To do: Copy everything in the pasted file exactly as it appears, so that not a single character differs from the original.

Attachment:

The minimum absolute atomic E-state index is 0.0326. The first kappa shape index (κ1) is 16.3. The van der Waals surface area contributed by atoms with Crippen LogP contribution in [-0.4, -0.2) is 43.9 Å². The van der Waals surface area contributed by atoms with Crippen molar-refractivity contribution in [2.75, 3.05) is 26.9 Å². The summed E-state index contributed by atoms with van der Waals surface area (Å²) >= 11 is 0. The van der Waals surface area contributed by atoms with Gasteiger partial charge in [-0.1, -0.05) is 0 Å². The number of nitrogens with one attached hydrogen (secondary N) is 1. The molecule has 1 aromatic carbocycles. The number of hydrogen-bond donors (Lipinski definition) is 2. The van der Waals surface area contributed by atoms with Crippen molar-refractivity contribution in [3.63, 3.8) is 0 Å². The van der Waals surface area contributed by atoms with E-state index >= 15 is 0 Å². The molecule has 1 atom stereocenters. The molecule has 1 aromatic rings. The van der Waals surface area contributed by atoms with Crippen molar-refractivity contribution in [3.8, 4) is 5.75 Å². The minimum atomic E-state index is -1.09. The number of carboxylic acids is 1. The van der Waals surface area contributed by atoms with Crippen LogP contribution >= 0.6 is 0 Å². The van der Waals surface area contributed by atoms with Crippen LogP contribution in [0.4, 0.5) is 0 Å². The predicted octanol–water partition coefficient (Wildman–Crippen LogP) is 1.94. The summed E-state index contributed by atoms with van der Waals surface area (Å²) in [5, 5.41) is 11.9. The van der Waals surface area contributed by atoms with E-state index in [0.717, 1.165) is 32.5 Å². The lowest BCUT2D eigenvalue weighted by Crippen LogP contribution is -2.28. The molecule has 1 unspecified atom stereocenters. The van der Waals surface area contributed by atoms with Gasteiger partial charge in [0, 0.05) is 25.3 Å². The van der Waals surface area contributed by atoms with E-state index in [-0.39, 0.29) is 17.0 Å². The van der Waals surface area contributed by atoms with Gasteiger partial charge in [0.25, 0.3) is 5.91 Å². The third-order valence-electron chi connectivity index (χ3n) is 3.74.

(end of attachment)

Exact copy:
The minimum absolute atomic E-state index is 0.0326. The first kappa shape index (κ1) is 16.3. The van der Waals surface area contributed by atoms with Crippen LogP contribution in [-0.4, -0.2) is 43.9 Å². The van der Waals surface area contributed by atoms with Crippen molar-refractivity contribution in [2.75, 3.05) is 26.9 Å². The summed E-state index contributed by atoms with van der Waals surface area (Å²) >= 11 is 0. The van der Waals surface area contributed by atoms with Gasteiger partial charge in [-0.1, -0.05) is 0 Å². The number of nitrogens with one attached hydrogen (secondary N) is 1. The molecule has 1 aromatic carbocycles. The number of hydrogen-bond donors (Lipinski definition) is 2. The van der Waals surface area contributed by atoms with Crippen molar-refractivity contribution in [3.63, 3.8) is 0 Å². The van der Waals surface area contributed by atoms with E-state index >= 15 is 0 Å². The molecule has 1 atom stereocenters. The molecule has 1 aromatic rings. The van der Waals surface area contributed by atoms with Crippen molar-refractivity contribution in [3.8, 4) is 5.75 Å². The minimum atomic E-state index is -1.09. The number of carboxylic acids is 1. The van der Waals surface area contributed by atoms with Crippen LogP contribution >= 0.6 is 0 Å². The van der Waals surface area contributed by atoms with Crippen LogP contribution in [0.4, 0.5) is 0 Å². The predicted octanol–water partition coefficient (Wildman–Crippen LogP) is 1.94. The summed E-state index contributed by atoms with van der Waals surface area (Å²) in [5, 5.41) is 11.9. The van der Waals surface area contributed by atoms with E-state index in [0.717, 1.165) is 32.5 Å². The lowest BCUT2D eigenvalue weighted by Crippen LogP contribution is -2.28. The molecule has 1 unspecified atom stereocenters. The van der Waals surface area contributed by atoms with Gasteiger partial charge in [0, 0.05) is 25.3 Å². The van der Waals surface area contributed by atoms with E-state index in [-0.39, 0.29) is 17.0 Å². The van der Waals surface area contributed by atoms with Gasteiger partial charge in [0.25, 0.3) is 5.91 Å². The third-order valence-electron chi connectivity index (χ3n) is 3.74.